The Complete Goldwax Singles Vol. 2: 1966-1967
The second of Ace's three volumes documenting the Goldwax's label complete run of singles enters what most connoisseurs would consider to be its prime period, with all of the tracks having first been issued in 1966 and 1967. In particular, this era found Goldwax's most prominent artist, James Carr, releasing some of his most heralded songs, including "Pouring Water on a Drowning Man" and "The Dark End of the Street." It's no surprise that Carr is the most heavily represented member of Goldwax's roster on this two-CD compilation, as he's responsible for ten of its 54 tracks. It's also no surprise that the kind of deep Southern soul Carr sang is the most heavily represented style on this anthology, especially in the sides by Spencer Wiggins and the almost annoyingly Sam Cooke-like Ovations. But since Goldwax is so identified with the deep soul style, the big surprises for collectors are the numerous cuts that found the label venturing outside of the R&B field. Kathy Davis, Leroy Daniel, Carmol Taylor, and the Terry's all do relatively straight country-pop with a honky tonk angle, though they're more competent than memorable. Jeannie Newman's 1966 single is country-meets-girl group pop that recalls, as the liner notes rightly point out, some of Sandy Posey's work. Yet more unexpectedly, the Yo-Yo's play something of a mixture of garage rock and blue-eyed soul, though only "Leaning on You" makes much of a mark. Even the 1967 single by Timmy Thomas (later of "Why Can't We Live Together" fame) is kind of left field, offering organ-dominated soul instrumentals.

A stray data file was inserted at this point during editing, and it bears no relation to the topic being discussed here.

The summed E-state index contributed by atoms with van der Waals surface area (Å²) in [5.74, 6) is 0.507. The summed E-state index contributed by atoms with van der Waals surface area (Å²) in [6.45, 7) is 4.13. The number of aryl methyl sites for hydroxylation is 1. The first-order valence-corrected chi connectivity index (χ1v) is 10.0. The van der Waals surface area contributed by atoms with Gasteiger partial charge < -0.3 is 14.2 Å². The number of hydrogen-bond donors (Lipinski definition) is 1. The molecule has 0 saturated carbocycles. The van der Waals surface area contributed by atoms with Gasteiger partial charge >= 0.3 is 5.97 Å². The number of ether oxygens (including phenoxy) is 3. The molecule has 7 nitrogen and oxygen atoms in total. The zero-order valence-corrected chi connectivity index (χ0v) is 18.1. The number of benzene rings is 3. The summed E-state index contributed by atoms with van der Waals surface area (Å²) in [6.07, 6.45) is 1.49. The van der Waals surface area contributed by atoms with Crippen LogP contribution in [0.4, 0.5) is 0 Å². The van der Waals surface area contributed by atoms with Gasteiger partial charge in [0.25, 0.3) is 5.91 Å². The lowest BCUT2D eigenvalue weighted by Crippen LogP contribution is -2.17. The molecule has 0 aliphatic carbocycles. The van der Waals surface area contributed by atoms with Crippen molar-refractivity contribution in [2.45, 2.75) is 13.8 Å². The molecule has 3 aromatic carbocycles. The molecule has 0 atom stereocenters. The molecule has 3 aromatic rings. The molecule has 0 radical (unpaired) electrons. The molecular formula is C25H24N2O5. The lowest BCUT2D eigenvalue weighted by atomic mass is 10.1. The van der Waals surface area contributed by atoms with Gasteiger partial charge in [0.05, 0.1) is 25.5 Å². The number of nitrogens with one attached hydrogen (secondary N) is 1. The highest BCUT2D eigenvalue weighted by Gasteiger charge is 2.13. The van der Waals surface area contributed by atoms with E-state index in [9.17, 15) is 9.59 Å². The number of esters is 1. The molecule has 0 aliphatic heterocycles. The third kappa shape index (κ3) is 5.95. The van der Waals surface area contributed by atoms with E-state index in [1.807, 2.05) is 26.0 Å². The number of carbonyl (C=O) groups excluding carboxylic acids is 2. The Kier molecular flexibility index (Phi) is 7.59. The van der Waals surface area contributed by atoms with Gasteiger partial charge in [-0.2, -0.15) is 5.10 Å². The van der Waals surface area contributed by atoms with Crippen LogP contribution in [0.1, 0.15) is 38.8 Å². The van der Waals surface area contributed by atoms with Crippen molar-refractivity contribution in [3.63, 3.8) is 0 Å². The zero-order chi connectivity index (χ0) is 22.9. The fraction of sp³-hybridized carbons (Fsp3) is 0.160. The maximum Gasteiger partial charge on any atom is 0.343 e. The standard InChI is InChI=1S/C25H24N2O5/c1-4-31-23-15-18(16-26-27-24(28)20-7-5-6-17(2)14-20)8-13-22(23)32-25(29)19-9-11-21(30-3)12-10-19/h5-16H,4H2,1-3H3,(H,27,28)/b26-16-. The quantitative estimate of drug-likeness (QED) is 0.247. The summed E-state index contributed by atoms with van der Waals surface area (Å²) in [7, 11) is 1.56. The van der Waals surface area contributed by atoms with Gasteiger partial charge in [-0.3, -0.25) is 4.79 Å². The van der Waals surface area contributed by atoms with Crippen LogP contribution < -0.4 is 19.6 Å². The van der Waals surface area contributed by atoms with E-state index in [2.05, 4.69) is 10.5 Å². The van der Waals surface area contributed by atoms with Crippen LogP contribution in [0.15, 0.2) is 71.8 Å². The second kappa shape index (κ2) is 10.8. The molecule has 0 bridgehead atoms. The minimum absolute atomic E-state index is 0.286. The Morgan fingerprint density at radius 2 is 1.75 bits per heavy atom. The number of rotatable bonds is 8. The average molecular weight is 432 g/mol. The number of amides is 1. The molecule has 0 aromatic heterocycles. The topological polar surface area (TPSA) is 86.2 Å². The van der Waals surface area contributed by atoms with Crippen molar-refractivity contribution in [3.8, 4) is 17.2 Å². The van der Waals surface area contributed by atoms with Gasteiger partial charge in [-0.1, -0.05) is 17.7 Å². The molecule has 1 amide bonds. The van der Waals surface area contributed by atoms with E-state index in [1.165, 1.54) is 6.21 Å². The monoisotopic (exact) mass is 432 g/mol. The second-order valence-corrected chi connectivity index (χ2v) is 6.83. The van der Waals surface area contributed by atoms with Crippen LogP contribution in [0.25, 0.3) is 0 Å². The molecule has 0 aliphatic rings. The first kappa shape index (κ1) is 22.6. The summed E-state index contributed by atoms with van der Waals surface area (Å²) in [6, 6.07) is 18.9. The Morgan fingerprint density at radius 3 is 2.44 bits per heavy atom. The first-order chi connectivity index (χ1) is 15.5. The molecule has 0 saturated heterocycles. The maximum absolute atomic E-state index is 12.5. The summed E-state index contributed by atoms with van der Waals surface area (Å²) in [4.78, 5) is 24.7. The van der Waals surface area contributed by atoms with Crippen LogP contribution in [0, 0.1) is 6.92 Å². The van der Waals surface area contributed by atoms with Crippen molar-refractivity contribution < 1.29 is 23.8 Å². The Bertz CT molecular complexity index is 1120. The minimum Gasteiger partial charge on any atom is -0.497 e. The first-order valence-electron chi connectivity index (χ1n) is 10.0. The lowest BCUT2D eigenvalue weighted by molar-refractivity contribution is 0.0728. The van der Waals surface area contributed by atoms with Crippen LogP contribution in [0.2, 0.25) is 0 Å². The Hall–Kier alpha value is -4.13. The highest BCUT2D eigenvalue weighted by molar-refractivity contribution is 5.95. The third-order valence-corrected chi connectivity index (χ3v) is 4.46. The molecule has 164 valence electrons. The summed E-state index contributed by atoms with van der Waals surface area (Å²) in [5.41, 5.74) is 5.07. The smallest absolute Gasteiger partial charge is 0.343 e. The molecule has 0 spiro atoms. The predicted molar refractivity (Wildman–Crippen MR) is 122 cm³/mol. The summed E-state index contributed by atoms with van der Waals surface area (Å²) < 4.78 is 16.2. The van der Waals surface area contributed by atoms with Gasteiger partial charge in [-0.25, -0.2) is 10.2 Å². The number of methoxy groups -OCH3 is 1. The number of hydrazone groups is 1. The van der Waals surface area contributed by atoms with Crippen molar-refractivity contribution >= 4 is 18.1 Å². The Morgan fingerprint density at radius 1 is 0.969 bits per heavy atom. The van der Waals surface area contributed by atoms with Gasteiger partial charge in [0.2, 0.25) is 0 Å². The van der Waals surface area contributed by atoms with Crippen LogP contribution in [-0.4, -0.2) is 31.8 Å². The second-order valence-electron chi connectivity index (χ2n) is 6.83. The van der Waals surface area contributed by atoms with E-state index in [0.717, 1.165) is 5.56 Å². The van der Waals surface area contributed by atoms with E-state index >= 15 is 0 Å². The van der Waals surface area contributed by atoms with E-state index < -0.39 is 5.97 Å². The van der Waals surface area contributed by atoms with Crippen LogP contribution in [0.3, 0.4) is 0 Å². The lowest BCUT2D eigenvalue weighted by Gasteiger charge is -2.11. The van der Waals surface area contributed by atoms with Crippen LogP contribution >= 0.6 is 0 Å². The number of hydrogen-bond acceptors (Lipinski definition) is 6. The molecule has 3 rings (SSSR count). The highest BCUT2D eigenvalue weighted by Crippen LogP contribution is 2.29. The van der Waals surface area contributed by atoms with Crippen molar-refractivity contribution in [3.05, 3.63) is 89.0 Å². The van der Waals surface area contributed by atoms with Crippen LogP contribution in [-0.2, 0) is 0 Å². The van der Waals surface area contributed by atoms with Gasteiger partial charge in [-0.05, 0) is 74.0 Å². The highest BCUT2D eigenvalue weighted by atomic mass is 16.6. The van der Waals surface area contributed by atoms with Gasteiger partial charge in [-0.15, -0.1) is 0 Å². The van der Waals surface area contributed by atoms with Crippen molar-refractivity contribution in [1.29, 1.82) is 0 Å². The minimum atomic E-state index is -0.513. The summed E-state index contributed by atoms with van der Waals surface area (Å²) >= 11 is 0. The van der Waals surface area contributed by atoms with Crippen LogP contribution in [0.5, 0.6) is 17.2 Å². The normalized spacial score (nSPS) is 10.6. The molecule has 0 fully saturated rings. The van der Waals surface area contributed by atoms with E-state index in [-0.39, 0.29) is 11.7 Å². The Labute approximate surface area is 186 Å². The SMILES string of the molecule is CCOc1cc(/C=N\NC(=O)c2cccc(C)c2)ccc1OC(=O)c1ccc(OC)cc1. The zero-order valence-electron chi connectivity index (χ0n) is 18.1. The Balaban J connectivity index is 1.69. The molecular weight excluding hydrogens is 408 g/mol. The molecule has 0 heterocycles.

While Ace's completism is admirable as ever, the stew of deep soul and other genres makes one question who's going to find this a wholly satisfying listen. Deep soul fans can find entire CDs devoted to the output of Carr, Wiggins, and the Ovations, and aren't likely to be unduly impressed by the non-R&B oddities. While some of the soul rarities by Goldwax's lesser-known artists (like Barbara Perry) are OK, they're not stunning, especially when a past-his-peak Ivory Joe Hunter runs the Drifters and Arthur Alexander through a blender for the highly derivative "Don't You Believe Him." And while this opinion won't sit well with Goldwax advocates, even much of its better stuff was rather derivative of -- or at least doesn't compare favorably to -- the more famous soul coming out of Stax in Memphis at the same time. But a meticulously sequenced series such as this isn't really aimed at the most discriminating listeners. It's for those who want it all in a good package, and there probably couldn't be a better such package of the Goldwax catalog for those who want it, complete with Ace's usual thorough liner notes.